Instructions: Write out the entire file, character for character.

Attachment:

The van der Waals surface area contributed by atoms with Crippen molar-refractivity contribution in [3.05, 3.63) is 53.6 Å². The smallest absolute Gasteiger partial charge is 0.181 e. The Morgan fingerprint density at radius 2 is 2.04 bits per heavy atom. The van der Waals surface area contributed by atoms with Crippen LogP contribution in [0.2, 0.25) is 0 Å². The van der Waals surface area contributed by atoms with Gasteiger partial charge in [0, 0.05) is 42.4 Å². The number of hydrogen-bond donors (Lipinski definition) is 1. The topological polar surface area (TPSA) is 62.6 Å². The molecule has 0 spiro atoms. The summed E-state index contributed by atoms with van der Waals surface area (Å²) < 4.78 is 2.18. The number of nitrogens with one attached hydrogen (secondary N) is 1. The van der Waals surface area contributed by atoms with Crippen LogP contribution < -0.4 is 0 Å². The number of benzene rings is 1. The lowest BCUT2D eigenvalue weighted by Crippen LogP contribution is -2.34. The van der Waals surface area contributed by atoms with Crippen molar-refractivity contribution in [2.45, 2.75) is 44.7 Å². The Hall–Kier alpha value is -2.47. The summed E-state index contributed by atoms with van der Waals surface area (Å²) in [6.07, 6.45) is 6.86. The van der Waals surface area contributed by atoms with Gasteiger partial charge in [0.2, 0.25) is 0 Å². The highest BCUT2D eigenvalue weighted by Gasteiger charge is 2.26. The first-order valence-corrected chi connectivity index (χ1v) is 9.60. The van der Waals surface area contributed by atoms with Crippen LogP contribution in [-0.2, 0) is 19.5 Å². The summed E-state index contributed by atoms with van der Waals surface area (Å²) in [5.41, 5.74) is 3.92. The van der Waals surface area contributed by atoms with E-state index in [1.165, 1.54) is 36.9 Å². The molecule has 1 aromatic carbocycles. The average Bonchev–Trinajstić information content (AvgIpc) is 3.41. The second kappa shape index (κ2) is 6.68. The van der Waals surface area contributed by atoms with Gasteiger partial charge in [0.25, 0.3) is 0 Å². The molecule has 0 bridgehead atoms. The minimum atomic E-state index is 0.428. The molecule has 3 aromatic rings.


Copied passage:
The van der Waals surface area contributed by atoms with Crippen molar-refractivity contribution in [3.05, 3.63) is 53.6 Å². The smallest absolute Gasteiger partial charge is 0.181 e. The Morgan fingerprint density at radius 2 is 2.04 bits per heavy atom. The van der Waals surface area contributed by atoms with Crippen LogP contribution in [0.2, 0.25) is 0 Å². The van der Waals surface area contributed by atoms with Gasteiger partial charge in [0, 0.05) is 42.4 Å². The number of hydrogen-bond donors (Lipinski definition) is 1. The topological polar surface area (TPSA) is 62.6 Å². The molecule has 0 spiro atoms. The summed E-state index contributed by atoms with van der Waals surface area (Å²) < 4.78 is 2.18. The number of nitrogens with one attached hydrogen (secondary N) is 1. The van der Waals surface area contributed by atoms with Crippen LogP contribution < -0.4 is 0 Å². The number of benzene rings is 1. The lowest BCUT2D eigenvalue weighted by Crippen LogP contribution is -2.34. The van der Waals surface area contributed by atoms with Crippen molar-refractivity contribution in [2.45, 2.75) is 44.7 Å². The Hall–Kier alpha value is -2.47. The summed E-state index contributed by atoms with van der Waals surface area (Å²) in [6.07, 6.45) is 6.86. The van der Waals surface area contributed by atoms with Gasteiger partial charge in [0.2, 0.25) is 0 Å². The highest BCUT2D eigenvalue weighted by Gasteiger charge is 2.26. The first-order valence-corrected chi connectivity index (χ1v) is 9.60. The van der Waals surface area contributed by atoms with Crippen LogP contribution in [-0.2, 0) is 19.5 Å². The summed E-state index contributed by atoms with van der Waals surface area (Å²) in [5.41, 5.74) is 3.92. The van der Waals surface area contributed by atoms with E-state index in [1.165, 1.54) is 36.9 Å². The molecule has 1 aromatic carbocycles. The average Bonchev–Trinajstić information content (AvgIpc) is 3.41. The second kappa shape index (κ2) is 6.68. The van der Waals surface area contributed by atoms with Gasteiger partial charge in [0.25, 0.3) is 0 Å². The molecule has 0 bridgehead atoms. The minimum atomic E-state index is 0.428. The molecule has 3 aromatic rings.